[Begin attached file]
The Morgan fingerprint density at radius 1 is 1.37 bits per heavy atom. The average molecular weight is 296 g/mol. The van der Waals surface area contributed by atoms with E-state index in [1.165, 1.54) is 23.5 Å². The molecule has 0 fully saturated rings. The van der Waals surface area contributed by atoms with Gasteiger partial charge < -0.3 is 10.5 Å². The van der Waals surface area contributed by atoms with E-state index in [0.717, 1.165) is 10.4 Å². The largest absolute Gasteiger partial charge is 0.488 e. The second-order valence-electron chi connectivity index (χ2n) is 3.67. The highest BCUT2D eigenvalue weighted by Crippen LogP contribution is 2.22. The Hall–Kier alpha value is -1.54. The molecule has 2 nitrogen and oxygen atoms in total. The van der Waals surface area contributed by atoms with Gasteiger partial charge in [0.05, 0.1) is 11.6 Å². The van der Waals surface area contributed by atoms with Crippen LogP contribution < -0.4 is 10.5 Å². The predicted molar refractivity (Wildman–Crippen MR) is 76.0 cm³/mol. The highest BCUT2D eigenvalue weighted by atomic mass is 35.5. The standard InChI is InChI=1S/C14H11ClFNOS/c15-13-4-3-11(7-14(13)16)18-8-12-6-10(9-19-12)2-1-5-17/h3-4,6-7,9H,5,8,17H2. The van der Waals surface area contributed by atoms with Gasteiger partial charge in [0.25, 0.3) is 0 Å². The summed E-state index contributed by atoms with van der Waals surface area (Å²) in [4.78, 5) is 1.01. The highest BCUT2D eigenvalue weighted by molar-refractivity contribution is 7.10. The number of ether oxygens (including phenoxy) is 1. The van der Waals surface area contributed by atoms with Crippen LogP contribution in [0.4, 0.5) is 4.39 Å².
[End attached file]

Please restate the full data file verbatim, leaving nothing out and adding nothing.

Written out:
The Morgan fingerprint density at radius 1 is 1.37 bits per heavy atom. The average molecular weight is 296 g/mol. The van der Waals surface area contributed by atoms with E-state index in [1.165, 1.54) is 23.5 Å². The molecule has 0 fully saturated rings. The van der Waals surface area contributed by atoms with Gasteiger partial charge < -0.3 is 10.5 Å². The van der Waals surface area contributed by atoms with E-state index in [0.717, 1.165) is 10.4 Å². The largest absolute Gasteiger partial charge is 0.488 e. The second-order valence-electron chi connectivity index (χ2n) is 3.67. The highest BCUT2D eigenvalue weighted by Crippen LogP contribution is 2.22. The Hall–Kier alpha value is -1.54. The molecule has 2 nitrogen and oxygen atoms in total. The van der Waals surface area contributed by atoms with Gasteiger partial charge in [0.05, 0.1) is 11.6 Å². The van der Waals surface area contributed by atoms with Crippen LogP contribution < -0.4 is 10.5 Å². The predicted molar refractivity (Wildman–Crippen MR) is 76.0 cm³/mol. The highest BCUT2D eigenvalue weighted by atomic mass is 35.5. The standard InChI is InChI=1S/C14H11ClFNOS/c15-13-4-3-11(7-14(13)16)18-8-12-6-10(9-19-12)2-1-5-17/h3-4,6-7,9H,5,8,17H2. The van der Waals surface area contributed by atoms with Gasteiger partial charge in [0.25, 0.3) is 0 Å². The summed E-state index contributed by atoms with van der Waals surface area (Å²) in [4.78, 5) is 1.01. The highest BCUT2D eigenvalue weighted by molar-refractivity contribution is 7.10. The number of ether oxygens (including phenoxy) is 1. The van der Waals surface area contributed by atoms with Crippen LogP contribution in [0.4, 0.5) is 4.39 Å².